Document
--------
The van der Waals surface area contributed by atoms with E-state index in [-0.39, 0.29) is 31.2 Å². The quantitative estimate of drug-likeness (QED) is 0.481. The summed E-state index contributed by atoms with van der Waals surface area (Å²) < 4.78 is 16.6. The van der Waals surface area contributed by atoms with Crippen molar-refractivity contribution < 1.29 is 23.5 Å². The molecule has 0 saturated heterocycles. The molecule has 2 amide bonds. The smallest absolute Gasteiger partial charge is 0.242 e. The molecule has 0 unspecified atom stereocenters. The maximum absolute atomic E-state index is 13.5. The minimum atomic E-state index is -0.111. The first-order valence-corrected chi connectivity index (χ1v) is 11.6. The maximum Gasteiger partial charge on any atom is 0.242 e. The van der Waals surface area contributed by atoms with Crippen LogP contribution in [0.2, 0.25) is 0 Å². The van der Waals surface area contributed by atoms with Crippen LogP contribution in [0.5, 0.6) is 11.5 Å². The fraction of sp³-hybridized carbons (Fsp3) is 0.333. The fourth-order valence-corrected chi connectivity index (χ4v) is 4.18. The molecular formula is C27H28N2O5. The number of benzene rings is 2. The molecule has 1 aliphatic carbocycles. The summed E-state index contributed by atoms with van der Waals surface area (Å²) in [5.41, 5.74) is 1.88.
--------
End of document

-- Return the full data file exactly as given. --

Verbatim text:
The van der Waals surface area contributed by atoms with E-state index in [-0.39, 0.29) is 31.2 Å². The quantitative estimate of drug-likeness (QED) is 0.481. The summed E-state index contributed by atoms with van der Waals surface area (Å²) < 4.78 is 16.6. The van der Waals surface area contributed by atoms with Crippen molar-refractivity contribution < 1.29 is 23.5 Å². The molecule has 0 saturated heterocycles. The molecule has 2 amide bonds. The smallest absolute Gasteiger partial charge is 0.242 e. The molecule has 0 unspecified atom stereocenters. The maximum absolute atomic E-state index is 13.5. The minimum atomic E-state index is -0.111. The first-order valence-corrected chi connectivity index (χ1v) is 11.6. The maximum Gasteiger partial charge on any atom is 0.242 e. The van der Waals surface area contributed by atoms with Crippen LogP contribution in [0.2, 0.25) is 0 Å². The van der Waals surface area contributed by atoms with Crippen LogP contribution in [0.5, 0.6) is 11.5 Å². The fraction of sp³-hybridized carbons (Fsp3) is 0.333. The fourth-order valence-corrected chi connectivity index (χ4v) is 4.18. The molecular formula is C27H28N2O5. The number of benzene rings is 2. The molecule has 1 aliphatic carbocycles. The summed E-state index contributed by atoms with van der Waals surface area (Å²) in [5.41, 5.74) is 1.88.